Rahul Sharma (Editor)

Nymphalidae

Updated on
Edit
Like
Comment
Share on FacebookTweet on TwitterShare on LinkedInShare on Reddit
Kingdom  Animalia
Superfamily  Papilionoidea
Lifespan  Vanessa cardui: 12 months
Order  Butterflies and moths
Phylum  Arthropoda
Scientific name  Nymphalidae
Higher classification  Papilionoidea
Rank  Family
Nymphalidae UK Butterflies Nymphalidae

Wingspan  Vanessa cardui: 5 cm, Cymothoe coranus: 6 – 6.8 cm, Cymothoe alcimeda: 4.5 – 5.5 cm, Cymothoe radialis: 5 cm
Lower classifications  Satyrinae, Milkweed butterfly, Aglais io, Monarch butterfly, Nymphalinae

Mourning cloak butterfly nymphalidae nymphalis antipoda feeding


The Nymphalidae are the largest family of butterflies with about 6,000 species distributed throughout most of the world, belonging to the superfamily Papilionoidea. These are usually medium-sized to large butterflies. Most species have a reduced pair of forelegs and many hold their colourful wings flat when resting. They are also called brush-footed butterflies or four-footed butterflies, because they are known to stand on only four legs while the other two are curled up; in some species, these forelegs have a brush-like set of hairs, which gives this family its other common name. Many species are brightly coloured and include popular species such as the emperors, monarch butterfly, admirals, tortoiseshells, and fritillaries. However, the under wings are, in contrast, often dull and in some species look remarkably like dead leaves, or are much paler, producing a cryptic effect that helps the butterflies blend into their surroundings.

Contents

Nymphalidae httpsuploadwikimediaorgwikipediacommonsthu

Nomenclature

Nymphalidae The Nymphalidae Systematics Group

Rafinesque introduced the name Nymphalia as a subfamily name in diurnal Lepidoptera. Rafinesque did not include Nymphalis among the listed genera, but Nymphalis was unequivocally implied in the formation of the name (Code Article 11.7.1.1). The attribution of the Nymphalidae to Rafinesque has now been widely adopted.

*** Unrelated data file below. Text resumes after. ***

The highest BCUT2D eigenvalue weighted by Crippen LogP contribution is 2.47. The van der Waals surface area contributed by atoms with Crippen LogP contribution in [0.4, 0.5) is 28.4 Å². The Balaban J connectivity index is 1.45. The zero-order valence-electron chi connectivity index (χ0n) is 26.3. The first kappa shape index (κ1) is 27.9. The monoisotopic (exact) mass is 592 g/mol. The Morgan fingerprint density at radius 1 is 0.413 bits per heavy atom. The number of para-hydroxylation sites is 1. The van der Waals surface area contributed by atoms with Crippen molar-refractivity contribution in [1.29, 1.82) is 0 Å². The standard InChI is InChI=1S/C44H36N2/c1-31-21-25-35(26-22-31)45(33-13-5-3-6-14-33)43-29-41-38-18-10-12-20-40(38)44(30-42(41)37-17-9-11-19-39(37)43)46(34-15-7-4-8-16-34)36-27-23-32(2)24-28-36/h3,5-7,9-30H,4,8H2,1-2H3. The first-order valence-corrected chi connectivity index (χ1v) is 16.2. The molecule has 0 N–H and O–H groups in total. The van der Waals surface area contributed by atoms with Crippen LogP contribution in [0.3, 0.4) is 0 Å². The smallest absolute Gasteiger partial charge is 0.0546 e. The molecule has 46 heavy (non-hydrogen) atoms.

Classification

For terms see External morphology of Lepidoptera.

Nymphalidae The Nymphalidae Systematics Group

In the adult butterflies, the first pair of legs is small or reduced, giving the family the other names of four-footed or brush-footed butterflies. The caterpillars are hairy or spiky with projections on the head, and the chrysalids have shiny spots.

Nymphalidae The Nymphalidae Systematics Group

The forewings have the submedial vein (vein 1) unbranched and in one subfamily forked near the base; the medial vein has three branches, veins 2, 3, and 4; veins 5 and 6 arise from the points of junction of the discocellulars; the subcostal vein and its continuation beyond the apex of cell, vein 7, has never more than four branches, veins 8–11; 8 and 9 always arise from vein 7, 10, and 11 sometimes from vein 7 but more often free, i.e., given off by the subcostal vein before apex of the cell.

Nymphalidae Nymphalidae Family

The hindwings have internal (1a) and precostal veins. The cell in both wings is closed or open, often closed in the fore, open in the hindwing. The dorsal margin of the hindwing is channelled to receive the abdomen in many of the forms.

Nymphalidae Nymphalidaenet

The antennae always have two grooves on the underside; the club is variable in shape. Throughout the family, the front pair of legs in the male, and with three exceptions (Libythea, Pseudergolis, and Calinaga) in the female also, is reduced in size and functionally impotent; in some, the atrophy of the forelegs is considerable, e.g., the Danainae and Satyrinae. In many of the forms of these subfamilies, the forelegs are kept pressed against the underside of the thorax, and are in the male often very inconspicuous.

Systematics and phylogeny

The phylogeny of the Nymphalidae is complex. Several taxa are of unclear position, reflecting the fact that some subfamilies were formerly well-recognized as distinct families due to insufficient study.